Is it possible that the common ancestor of humans and chimps were the parents of Adam and Eve and then the nafkh e ruh made it so Adam and Eve were made into a separate species. It could be that the other branch of this common ancestry became hairy etc into the monkeys we see today due to further changes in DNA or even that the nafkh he ruh changed the physical appearance of Adam and Eve.
It could be a possibility but unless we hold onto verses of Quran in a very strict manner, it is very easy to jump to Darwinian theory of Evolution. But as far as Quran is concerned, Ghamidi Sahab is of view, we should not add anything to its meaning just to conform with famous scientific narrative. So when Quran discusses Human creation from the very beginning, we should avoid adding common ancestry to that. Also experience tells us that whenever similar attempts had been made in the past related to other similar subjects, all such attempts had backfired as we progressed further in our knowledge.
To complement Umair Sb points, I will like to add regarding scientific miracles of Quran approach (Taken from Hamza Tzortzis article:Does the Qur’an Contain Scientific Miracles? A New Approach on how to Reconcile and Discuss Science in the Qur’an)
Famous popularisers such as Dr. Zakir Naik and Yusuf Estes have also used the scientific miracles narrative to verify the Divine nature of the Qur’ān. Due to this intense popularisation over the past few decades, there is now a growing counter movement that attempts to demystify the so-called scientific statements, and they seem to be more nuanced, with a growing popularity. A significant number of apostates from Islam (many of whom I have had private conversations with) cite the counter movement’s work as a causal factor in deciding to leave the religion. Nevertheless, I do believe that apostasy is not entirely an intellectual decision but rather a spiritual and psychological problem. This can include a lack of spiritual connection with God and disheartenment with Islam due to unfortunate negative experiences with Muslims and the the Muslim community.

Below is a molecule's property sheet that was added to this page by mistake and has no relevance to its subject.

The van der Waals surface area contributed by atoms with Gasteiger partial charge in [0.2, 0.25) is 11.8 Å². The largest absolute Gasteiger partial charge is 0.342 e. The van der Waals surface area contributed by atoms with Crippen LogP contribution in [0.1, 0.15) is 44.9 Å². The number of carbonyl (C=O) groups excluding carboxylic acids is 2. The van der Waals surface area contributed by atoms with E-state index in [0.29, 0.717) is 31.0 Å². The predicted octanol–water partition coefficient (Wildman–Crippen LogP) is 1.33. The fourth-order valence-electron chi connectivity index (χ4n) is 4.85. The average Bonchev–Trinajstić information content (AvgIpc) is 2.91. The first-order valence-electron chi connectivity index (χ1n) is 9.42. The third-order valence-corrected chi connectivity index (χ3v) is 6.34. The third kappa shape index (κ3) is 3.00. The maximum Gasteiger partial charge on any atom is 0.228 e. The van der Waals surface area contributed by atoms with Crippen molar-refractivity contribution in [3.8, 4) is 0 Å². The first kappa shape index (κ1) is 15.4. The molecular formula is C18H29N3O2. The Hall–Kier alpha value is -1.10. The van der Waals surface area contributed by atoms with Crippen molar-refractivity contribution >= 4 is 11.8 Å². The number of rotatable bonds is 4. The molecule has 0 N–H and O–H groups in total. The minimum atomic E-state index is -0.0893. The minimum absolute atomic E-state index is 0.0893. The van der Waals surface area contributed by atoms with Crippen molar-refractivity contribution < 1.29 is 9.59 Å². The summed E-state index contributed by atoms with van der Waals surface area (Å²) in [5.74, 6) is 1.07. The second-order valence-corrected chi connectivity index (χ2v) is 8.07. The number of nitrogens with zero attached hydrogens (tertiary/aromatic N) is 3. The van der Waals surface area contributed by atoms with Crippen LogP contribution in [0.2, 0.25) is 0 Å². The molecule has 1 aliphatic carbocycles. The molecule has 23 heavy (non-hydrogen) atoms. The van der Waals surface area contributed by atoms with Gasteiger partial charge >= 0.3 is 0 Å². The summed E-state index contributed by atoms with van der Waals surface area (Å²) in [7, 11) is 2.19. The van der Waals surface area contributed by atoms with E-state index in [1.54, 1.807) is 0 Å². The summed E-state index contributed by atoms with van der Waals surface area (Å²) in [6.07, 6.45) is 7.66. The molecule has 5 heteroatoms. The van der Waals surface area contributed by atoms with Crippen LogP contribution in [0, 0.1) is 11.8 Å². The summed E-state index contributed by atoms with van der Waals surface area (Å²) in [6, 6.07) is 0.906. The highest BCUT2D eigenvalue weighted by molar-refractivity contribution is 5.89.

Regrettably, the scientific miracles narrative has become an intellectual embarrassment for Muslim apologists, including myself. A few years ago I took some activists to Ireland to engage with the audience and speakers at the World Atheist Convention. Throughout the convention we had a stall outside the venue and as a result positively engaged with hundreds of atheists, including the popular atheist academics Professor P. Z. Myers and Professor Richard Dawkins. During our impromptu conversation with Professor Myers we ended up talking about God’s existence and the Divine nature of the Qur’ān. The topic of embryology came up, and Professor Myers being an expert in the field challenged our narrative. He claimed that the Qur’ān did not predate modern scientific conclusions in the field. As a result of posting the video of the engagement on-line we faced a huge intellectual backlash. We received innumerable amounts of emails by Muslims and non-Muslims. The Muslims were confused and had doubts, and the non-Muslims were bemused with the whole approach. Consequently, I decided to compile and write an extensive piece on the Qur’ān and embryology, with the intention to respond to popular and academic contentions.
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